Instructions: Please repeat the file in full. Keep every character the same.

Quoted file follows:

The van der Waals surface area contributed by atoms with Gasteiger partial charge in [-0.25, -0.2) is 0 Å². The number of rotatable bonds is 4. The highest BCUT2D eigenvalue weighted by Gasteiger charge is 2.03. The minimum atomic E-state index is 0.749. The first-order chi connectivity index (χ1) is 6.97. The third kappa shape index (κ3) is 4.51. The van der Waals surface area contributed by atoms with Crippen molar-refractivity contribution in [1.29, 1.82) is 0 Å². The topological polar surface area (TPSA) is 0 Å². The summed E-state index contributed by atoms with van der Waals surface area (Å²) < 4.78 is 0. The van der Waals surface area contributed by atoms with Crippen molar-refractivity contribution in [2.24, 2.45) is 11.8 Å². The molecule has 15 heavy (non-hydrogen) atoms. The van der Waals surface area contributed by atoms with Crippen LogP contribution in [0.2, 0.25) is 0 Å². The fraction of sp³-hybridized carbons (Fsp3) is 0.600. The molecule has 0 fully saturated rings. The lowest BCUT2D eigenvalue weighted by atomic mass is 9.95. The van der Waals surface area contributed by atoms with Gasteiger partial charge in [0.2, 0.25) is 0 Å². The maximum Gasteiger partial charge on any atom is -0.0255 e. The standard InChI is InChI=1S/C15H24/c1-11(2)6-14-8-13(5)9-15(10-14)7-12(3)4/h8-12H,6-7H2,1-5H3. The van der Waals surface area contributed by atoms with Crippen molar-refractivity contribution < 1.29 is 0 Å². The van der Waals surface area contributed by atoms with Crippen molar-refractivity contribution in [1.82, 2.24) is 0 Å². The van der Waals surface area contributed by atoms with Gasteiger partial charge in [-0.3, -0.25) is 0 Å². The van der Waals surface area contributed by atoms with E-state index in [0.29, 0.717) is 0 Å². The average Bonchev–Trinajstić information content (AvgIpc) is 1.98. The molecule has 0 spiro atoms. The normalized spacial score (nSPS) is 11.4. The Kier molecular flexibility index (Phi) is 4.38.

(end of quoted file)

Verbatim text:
The van der Waals surface area contributed by atoms with Gasteiger partial charge in [-0.25, -0.2) is 0 Å². The number of rotatable bonds is 4. The highest BCUT2D eigenvalue weighted by Gasteiger charge is 2.03. The minimum atomic E-state index is 0.749. The first-order chi connectivity index (χ1) is 6.97. The third kappa shape index (κ3) is 4.51. The van der Waals surface area contributed by atoms with Crippen molar-refractivity contribution in [1.29, 1.82) is 0 Å². The topological polar surface area (TPSA) is 0 Å². The summed E-state index contributed by atoms with van der Waals surface area (Å²) < 4.78 is 0. The van der Waals surface area contributed by atoms with Crippen molar-refractivity contribution in [2.24, 2.45) is 11.8 Å². The molecule has 15 heavy (non-hydrogen) atoms. The van der Waals surface area contributed by atoms with Crippen LogP contribution in [0.2, 0.25) is 0 Å². The fraction of sp³-hybridized carbons (Fsp3) is 0.600. The molecule has 0 fully saturated rings. The lowest BCUT2D eigenvalue weighted by atomic mass is 9.95. The van der Waals surface area contributed by atoms with Gasteiger partial charge in [0.2, 0.25) is 0 Å². The maximum Gasteiger partial charge on any atom is -0.0255 e. The standard InChI is InChI=1S/C15H24/c1-11(2)6-14-8-13(5)9-15(10-14)7-12(3)4/h8-12H,6-7H2,1-5H3. The van der Waals surface area contributed by atoms with Crippen molar-refractivity contribution < 1.29 is 0 Å². The van der Waals surface area contributed by atoms with Crippen molar-refractivity contribution in [1.82, 2.24) is 0 Å². The van der Waals surface area contributed by atoms with Gasteiger partial charge in [-0.3, -0.25) is 0 Å². The van der Waals surface area contributed by atoms with E-state index in [0.29, 0.717) is 0 Å². The average Bonchev–Trinajstić information content (AvgIpc) is 1.98. The molecule has 0 spiro atoms. The normalized spacial score (nSPS) is 11.4. The Kier molecular flexibility index (Phi) is 4.38.